At least 11 people have been killed and about 600 injured as Typhoon Jebi ripped through Japan, the most powerful storm to hit the country in 25 years.

Of the deaths, eight occurred in the western prefecture of Osaka, including four men who fell from upstairs areas or the roofs of houses or apartments after apparently being hit by strong winds.

Three others reportedly died after they were struck by flying objects.

About 3000 people spent the night at Kansai International Airport after a tanker hit the bridge connecting the offshore airport and the city of Izumisano, broasdcaster NHK said.

The ship was damaged but its 11 crew members were not injured.

Authorities began taking some of those stranded to nearby Kobe Airport, which is also located on an artificial island, by ferry early Wednesday, while others were taken to the mainland by bus.

The ship, which had been anchored in Osaka Bay, was swept towards the bridge as the storm lashed Osaka.

The airport remained closed on Wednesday, leading to the cancellation of 162 flights, and it is still unknown when it will be back to normal operation, Kyodo News said.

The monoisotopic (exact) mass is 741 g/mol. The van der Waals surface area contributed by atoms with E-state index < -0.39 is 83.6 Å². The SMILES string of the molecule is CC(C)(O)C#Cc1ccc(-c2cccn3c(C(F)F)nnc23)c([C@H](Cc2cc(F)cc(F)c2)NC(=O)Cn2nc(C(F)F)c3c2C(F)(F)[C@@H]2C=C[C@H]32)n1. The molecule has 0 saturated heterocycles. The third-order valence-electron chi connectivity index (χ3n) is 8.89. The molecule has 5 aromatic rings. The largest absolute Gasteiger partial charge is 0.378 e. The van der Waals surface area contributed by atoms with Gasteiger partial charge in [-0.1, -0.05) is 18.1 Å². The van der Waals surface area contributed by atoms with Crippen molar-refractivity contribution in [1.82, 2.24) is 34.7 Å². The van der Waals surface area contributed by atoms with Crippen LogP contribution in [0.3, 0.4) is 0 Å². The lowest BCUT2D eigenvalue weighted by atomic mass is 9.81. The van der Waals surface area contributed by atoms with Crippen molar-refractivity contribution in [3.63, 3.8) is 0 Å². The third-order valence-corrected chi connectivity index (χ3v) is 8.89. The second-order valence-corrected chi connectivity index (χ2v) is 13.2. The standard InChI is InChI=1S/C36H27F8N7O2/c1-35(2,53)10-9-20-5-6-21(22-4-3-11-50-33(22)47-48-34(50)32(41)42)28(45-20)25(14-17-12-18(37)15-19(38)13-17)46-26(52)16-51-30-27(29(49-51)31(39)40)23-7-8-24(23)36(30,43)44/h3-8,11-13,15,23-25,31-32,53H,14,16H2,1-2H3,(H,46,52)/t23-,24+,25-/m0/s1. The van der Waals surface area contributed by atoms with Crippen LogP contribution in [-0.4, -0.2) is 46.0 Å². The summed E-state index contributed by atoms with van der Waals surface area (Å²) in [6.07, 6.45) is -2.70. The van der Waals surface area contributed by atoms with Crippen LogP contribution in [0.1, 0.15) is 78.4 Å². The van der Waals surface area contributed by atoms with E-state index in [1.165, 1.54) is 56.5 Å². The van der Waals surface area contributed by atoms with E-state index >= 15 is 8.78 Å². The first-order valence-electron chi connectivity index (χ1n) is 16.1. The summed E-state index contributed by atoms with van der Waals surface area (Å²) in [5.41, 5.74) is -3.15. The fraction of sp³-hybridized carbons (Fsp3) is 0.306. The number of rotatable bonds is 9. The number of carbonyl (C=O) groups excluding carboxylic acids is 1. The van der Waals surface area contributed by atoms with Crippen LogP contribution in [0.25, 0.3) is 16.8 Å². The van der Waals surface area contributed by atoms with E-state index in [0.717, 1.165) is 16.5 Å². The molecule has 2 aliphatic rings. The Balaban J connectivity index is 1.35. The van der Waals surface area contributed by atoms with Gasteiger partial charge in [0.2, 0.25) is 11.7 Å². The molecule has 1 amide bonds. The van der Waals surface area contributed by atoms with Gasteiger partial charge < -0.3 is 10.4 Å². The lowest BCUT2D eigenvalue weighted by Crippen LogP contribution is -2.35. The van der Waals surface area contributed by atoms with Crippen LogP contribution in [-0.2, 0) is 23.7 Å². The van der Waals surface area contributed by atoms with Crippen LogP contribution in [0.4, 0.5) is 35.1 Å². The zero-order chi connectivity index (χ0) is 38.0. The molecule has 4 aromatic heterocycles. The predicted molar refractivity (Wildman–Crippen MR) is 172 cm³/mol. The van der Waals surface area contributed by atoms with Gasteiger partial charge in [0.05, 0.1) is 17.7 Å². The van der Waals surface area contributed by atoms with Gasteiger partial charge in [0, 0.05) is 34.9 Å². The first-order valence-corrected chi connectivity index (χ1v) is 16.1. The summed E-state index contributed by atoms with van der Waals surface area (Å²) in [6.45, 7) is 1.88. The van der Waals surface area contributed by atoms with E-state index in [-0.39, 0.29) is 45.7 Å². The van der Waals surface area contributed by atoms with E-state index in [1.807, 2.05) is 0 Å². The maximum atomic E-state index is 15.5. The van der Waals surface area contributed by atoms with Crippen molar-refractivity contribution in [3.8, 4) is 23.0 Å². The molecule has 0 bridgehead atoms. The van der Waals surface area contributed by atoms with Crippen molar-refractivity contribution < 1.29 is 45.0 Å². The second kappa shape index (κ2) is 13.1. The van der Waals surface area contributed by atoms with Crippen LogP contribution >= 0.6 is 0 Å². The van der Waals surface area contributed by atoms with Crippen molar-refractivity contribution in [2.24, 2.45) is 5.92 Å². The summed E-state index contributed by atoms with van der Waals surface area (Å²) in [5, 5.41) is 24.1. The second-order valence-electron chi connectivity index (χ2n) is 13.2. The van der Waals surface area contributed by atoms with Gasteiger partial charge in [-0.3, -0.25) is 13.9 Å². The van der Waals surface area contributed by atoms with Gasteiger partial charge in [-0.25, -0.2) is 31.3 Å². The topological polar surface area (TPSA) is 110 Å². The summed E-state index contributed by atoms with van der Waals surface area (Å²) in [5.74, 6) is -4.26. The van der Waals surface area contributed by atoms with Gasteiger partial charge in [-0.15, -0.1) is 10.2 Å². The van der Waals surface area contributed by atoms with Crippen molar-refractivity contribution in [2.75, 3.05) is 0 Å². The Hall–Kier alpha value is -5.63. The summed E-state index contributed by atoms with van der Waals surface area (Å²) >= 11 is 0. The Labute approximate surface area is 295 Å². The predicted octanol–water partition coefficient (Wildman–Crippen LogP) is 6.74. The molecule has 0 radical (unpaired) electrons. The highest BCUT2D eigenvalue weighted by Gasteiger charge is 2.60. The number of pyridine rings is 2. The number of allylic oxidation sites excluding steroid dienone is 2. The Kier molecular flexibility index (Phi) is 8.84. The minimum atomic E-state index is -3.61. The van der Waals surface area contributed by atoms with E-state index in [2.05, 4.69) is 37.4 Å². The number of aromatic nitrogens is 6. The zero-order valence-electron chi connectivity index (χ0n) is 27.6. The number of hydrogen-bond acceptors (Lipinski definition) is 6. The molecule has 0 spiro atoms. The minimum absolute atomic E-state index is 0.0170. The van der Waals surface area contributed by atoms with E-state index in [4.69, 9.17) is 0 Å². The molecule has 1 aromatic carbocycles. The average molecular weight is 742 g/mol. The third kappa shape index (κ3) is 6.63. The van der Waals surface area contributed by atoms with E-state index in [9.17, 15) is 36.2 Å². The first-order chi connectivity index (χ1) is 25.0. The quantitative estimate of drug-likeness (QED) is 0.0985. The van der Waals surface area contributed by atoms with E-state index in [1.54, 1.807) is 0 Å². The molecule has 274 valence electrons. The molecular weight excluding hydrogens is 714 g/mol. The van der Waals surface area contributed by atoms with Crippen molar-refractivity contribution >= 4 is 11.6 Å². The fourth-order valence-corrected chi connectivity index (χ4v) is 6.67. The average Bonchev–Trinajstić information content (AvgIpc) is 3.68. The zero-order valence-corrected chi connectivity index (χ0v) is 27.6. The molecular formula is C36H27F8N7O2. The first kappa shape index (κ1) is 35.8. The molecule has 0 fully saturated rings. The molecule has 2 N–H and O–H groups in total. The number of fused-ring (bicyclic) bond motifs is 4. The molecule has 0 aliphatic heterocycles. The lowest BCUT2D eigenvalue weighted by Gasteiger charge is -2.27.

One of its runways and the basement floor of a terminal building were flooded.

About half a million households in Osaka and five nearby prefectures remained without power by late morning, according to Kansai Electric Power.

The season’s 21st typhoon was downgraded to an extra-tropical cyclone over the Tatar Strait near Russia around 9 am, the Meteorological Agency said, after dumping torrential rains on the northern island of Hokkaido overnight, toppling trees and utility poles.

Jebi made landfall around the southern part of Tokushima prefecture shortly Tuesday after noon, according to the agency.

It was the latest in a series of weather-related disasters to hit the country in recent months.

In early July, torrential rains pummelled western Japan, triggering landslides and floods that left 226 people dead and 10 missing. It was the country’s deadliest weather-related disaster in more than three decades.

An intense heat wave that enveloped the country immediately afterwards killed more than 130 people.




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